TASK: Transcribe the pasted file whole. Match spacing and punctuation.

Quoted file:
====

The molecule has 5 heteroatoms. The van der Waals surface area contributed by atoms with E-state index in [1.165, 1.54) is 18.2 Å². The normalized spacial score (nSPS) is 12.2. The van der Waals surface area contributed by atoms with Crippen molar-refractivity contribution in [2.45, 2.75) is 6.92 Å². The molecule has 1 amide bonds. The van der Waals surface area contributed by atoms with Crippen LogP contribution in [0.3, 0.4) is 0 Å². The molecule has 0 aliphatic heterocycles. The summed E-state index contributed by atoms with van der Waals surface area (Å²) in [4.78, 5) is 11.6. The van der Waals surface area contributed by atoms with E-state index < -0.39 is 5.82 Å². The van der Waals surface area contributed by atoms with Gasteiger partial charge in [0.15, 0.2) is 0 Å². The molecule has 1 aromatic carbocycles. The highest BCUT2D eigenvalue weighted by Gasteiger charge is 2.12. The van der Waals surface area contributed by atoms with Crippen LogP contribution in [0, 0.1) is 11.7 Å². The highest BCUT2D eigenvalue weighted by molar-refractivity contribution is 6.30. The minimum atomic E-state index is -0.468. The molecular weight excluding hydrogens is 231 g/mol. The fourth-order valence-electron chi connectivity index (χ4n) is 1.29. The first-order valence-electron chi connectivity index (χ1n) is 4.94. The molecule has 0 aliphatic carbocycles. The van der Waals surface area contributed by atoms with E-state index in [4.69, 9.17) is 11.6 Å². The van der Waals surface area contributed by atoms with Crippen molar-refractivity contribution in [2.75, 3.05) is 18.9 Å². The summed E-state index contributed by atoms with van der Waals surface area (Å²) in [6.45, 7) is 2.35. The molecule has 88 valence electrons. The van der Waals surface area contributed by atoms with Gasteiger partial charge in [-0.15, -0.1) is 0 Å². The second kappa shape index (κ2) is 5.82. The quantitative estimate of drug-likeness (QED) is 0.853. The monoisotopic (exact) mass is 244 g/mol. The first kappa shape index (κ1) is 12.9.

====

The molecule has 5 heteroatoms. The van der Waals surface area contributed by atoms with E-state index in [1.165, 1.54) is 18.2 Å². The normalized spacial score (nSPS) is 12.2. The van der Waals surface area contributed by atoms with Crippen molar-refractivity contribution in [2.45, 2.75) is 6.92 Å². The molecule has 1 amide bonds. The van der Waals surface area contributed by atoms with Crippen LogP contribution in [0.3, 0.4) is 0 Å². The molecule has 0 aliphatic heterocycles. The summed E-state index contributed by atoms with van der Waals surface area (Å²) in [4.78, 5) is 11.6. The van der Waals surface area contributed by atoms with E-state index < -0.39 is 5.82 Å². The van der Waals surface area contributed by atoms with Gasteiger partial charge in [0.15, 0.2) is 0 Å². The molecule has 1 aromatic carbocycles. The highest BCUT2D eigenvalue weighted by Gasteiger charge is 2.12. The van der Waals surface area contributed by atoms with Crippen LogP contribution in [0, 0.1) is 11.7 Å². The highest BCUT2D eigenvalue weighted by molar-refractivity contribution is 6.30. The minimum atomic E-state index is -0.468. The molecular weight excluding hydrogens is 231 g/mol. The fourth-order valence-electron chi connectivity index (χ4n) is 1.29. The first-order valence-electron chi connectivity index (χ1n) is 4.94. The molecule has 0 aliphatic carbocycles. The van der Waals surface area contributed by atoms with E-state index in [4.69, 9.17) is 11.6 Å². The van der Waals surface area contributed by atoms with Crippen molar-refractivity contribution in [2.75, 3.05) is 18.9 Å². The summed E-state index contributed by atoms with van der Waals surface area (Å²) in [6.45, 7) is 2.35. The molecule has 88 valence electrons. The van der Waals surface area contributed by atoms with Gasteiger partial charge in [-0.15, -0.1) is 0 Å². The second kappa shape index (κ2) is 5.82. The quantitative estimate of drug-likeness (QED) is 0.853. The monoisotopic (exact) mass is 244 g/mol. The first kappa shape index (κ1) is 12.9.